ERIC ENGE: Right. No. Exactly. In fact, they get too attached to that score. And sometimes it misleads them to thinking that they are doing just fine when they actually still have problems.


    Page Speed on the Different User Devices and Connections

    ERIC ENGE: And another area that I see people running into is it works fine from my phone, but the user doesn’t have such a nice phone. So you have to remember that there’s different devices.

    MARTIN SPLITT: And you could see that in Google Analytics. You can actually figure out what kind of devices you were seeing on your site. And then you can specifically try to understand– best way would be to buy one of the phones that is most prevalent on your site.

    ERIC ENGE: Yes.

    MARTIN SPLITT: And [? I can ?] have a look.

    ERIC ENGE: A very interesting idea. And I actually shared a slide in one of my presentations recently which showed data actually for processing. And it was around three seconds for the high speed phone. But by the time you get to a user with a less than $100 phone, it was 15 seconds to load. And you just really need to remember that the users have all different [INAUDIBLE] devices. And you probably want to do a good job by the great majority of them.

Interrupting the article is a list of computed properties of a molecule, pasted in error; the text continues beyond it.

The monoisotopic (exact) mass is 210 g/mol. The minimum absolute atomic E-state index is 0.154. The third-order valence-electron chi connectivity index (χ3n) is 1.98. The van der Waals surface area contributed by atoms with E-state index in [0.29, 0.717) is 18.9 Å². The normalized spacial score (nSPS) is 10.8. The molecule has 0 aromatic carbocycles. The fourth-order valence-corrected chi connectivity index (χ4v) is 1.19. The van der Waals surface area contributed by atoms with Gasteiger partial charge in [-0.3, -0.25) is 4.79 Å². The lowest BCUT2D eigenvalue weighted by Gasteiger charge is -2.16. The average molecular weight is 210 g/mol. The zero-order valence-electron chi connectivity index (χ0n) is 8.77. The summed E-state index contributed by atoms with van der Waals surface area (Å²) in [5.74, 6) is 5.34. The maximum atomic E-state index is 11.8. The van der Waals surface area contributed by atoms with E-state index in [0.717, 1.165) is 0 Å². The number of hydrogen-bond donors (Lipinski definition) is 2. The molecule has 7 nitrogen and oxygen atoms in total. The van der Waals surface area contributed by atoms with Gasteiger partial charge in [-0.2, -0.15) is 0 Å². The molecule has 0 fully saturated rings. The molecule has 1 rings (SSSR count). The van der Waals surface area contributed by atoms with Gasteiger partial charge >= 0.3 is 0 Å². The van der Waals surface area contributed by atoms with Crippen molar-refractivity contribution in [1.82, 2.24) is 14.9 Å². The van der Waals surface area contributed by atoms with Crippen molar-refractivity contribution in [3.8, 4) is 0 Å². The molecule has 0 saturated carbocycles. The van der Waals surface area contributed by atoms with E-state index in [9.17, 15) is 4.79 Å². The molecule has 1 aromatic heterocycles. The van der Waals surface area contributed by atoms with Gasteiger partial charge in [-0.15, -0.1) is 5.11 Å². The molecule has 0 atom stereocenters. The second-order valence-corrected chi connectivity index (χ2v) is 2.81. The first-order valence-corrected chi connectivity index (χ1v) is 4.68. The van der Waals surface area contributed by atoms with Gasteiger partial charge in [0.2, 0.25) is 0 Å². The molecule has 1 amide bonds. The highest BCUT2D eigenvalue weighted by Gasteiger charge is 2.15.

MARTIN SPLITT: Absolutely. And you want to be aware that a slow phone on a slow connection is like the worst situation you can probably run into in this kind of situation. And you can use things like web page test to get a better feeling for how that would feel. Like you can test from different locations and different network connections. I would definitely recommend doing that. There’s so much more that you can do. And also, if you have a website that is listed in Chrome User Experience Report or [? CRUX, ?] then definitely use that as well. And I think not many people are trying that out.